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Q: Where is the Imperial Valley?
A: The Imperial Valley is part of Imperial County, which borders Mexico to the south, Arizona to the east and San Diego County to the west. It is prime agricultural land that was created out of the arid desert. Food ranging from dates to lettuce to asparagus to mangos is produced here, as is alfalfa and other grasses, cattle, dairy milk and sugar beets.
Q: When was it settled?
A: The Imperial Valley was one of the last frontiers to be settled in the West. Its first city, Imperial, was founded in 1901, as was the first edition of this newspaper. Now the Valley boasts seven incorporated cities and a population of about 155,000. Water is delivered from the Colorado River that separates Southern California from Arizona. A precious commodity, water is carried via an intricate, gravity-based canal system, which also produces power, making Imperial County and the Imperial Irrigation District powerful players in the state.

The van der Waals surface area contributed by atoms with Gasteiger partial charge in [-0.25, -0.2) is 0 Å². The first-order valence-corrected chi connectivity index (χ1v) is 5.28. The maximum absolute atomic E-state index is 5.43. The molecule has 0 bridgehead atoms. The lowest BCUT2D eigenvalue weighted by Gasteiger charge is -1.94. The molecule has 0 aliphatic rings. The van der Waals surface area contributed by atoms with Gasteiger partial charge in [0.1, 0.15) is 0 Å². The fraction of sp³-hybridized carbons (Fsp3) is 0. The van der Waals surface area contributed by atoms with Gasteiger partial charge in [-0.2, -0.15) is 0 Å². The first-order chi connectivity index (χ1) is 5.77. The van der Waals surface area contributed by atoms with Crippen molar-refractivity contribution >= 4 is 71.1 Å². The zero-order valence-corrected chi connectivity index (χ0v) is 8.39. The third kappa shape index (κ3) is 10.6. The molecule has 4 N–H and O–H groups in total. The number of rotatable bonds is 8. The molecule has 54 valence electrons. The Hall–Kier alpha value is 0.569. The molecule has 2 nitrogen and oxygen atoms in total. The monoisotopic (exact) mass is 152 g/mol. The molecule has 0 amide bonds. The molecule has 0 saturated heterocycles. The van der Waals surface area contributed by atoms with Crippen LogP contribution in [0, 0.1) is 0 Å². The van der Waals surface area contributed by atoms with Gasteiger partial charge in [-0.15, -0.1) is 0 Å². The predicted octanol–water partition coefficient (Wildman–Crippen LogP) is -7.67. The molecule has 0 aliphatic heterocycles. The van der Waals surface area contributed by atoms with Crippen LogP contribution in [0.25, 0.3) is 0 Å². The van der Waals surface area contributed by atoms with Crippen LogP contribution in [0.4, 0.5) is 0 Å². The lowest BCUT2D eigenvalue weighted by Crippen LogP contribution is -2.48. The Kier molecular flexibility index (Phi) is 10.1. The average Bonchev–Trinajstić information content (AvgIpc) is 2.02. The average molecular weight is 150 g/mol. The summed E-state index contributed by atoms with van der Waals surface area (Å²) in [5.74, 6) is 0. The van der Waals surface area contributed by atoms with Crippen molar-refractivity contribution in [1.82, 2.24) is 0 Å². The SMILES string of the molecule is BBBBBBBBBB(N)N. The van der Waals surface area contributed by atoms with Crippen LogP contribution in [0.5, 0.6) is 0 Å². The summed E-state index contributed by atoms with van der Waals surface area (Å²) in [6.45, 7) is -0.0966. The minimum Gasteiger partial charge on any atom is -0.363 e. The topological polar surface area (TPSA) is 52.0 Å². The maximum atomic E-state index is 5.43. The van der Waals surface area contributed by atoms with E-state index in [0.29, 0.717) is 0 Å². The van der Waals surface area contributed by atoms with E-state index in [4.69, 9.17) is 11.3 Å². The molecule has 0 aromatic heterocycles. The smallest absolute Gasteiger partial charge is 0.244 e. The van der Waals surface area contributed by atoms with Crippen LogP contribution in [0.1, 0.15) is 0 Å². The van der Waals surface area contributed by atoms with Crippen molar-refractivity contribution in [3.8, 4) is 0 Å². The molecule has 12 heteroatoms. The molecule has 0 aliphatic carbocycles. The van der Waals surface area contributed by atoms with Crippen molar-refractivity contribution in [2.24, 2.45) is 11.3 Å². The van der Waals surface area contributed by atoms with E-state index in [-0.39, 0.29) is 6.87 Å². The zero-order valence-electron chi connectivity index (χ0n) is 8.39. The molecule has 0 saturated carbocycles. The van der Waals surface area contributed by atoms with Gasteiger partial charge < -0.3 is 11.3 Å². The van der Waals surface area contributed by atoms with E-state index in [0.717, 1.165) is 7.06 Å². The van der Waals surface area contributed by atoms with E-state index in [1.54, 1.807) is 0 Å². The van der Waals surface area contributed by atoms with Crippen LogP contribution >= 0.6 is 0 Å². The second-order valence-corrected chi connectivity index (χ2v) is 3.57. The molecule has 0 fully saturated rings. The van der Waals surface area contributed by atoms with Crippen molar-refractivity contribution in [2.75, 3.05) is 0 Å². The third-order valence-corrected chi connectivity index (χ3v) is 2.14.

Q: What is the Salton Sea?
A: The Salton Sea, the largest inland lake in California, stretches across northern Imperial County into Riverside County. It has an extremely high salt content but yet remains a prime recreation area for boating and fishing. The increasing saltiness of the sea has, it seems, forever been a concern. The salt basin under the sea has been filled with water many times over the centuries but was bone dry for many years until an engineering snafu in the early 1900s breached the wall separating the Sea of Cortez from dry land. Water poured through the area, creating the sea. Legislation is in place to clean the salt and chemicals such as pesticide and manufacturing residue carried to the sea through the New and Alamo rivers, whose origins are south of the border in Mexico.